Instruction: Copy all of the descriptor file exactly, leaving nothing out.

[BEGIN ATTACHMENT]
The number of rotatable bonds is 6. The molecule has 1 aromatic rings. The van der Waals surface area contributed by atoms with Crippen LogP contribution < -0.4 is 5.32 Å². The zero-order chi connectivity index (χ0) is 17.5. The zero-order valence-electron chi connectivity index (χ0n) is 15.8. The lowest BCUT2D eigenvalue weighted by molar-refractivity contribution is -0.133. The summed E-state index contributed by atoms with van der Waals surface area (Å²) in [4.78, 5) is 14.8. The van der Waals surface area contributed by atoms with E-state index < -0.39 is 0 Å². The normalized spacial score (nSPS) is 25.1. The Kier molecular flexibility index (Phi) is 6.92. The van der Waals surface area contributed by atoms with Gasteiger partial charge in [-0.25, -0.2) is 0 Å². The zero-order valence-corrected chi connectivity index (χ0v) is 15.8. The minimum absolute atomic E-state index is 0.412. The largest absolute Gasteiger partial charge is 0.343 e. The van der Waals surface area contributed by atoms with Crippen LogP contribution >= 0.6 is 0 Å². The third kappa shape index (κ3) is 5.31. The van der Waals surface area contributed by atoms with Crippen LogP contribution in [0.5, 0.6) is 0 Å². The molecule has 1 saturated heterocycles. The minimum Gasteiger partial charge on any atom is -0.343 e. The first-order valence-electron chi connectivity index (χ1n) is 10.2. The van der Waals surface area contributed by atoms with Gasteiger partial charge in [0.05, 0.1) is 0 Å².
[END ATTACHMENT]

The number of rotatable bonds is 6. The molecule has 1 aromatic rings. The van der Waals surface area contributed by atoms with Crippen LogP contribution < -0.4 is 5.32 Å². The zero-order chi connectivity index (χ0) is 17.5. The zero-order valence-electron chi connectivity index (χ0n) is 15.8. The lowest BCUT2D eigenvalue weighted by molar-refractivity contribution is -0.133. The summed E-state index contributed by atoms with van der Waals surface area (Å²) in [4.78, 5) is 14.8. The van der Waals surface area contributed by atoms with E-state index < -0.39 is 0 Å². The normalized spacial score (nSPS) is 25.1. The Kier molecular flexibility index (Phi) is 6.92. The van der Waals surface area contributed by atoms with Gasteiger partial charge in [-0.25, -0.2) is 0 Å². The zero-order valence-corrected chi connectivity index (χ0v) is 15.8. The minimum absolute atomic E-state index is 0.412. The largest absolute Gasteiger partial charge is 0.343 e. The van der Waals surface area contributed by atoms with Crippen LogP contribution >= 0.6 is 0 Å². The third kappa shape index (κ3) is 5.31. The van der Waals surface area contributed by atoms with Crippen LogP contribution in [0.5, 0.6) is 0 Å². The molecule has 1 saturated heterocycles. The minimum Gasteiger partial charge on any atom is -0.343 e. The first-order valence-electron chi connectivity index (χ1n) is 10.2. The van der Waals surface area contributed by atoms with Gasteiger partial charge in [0.05, 0.1) is 0 Å².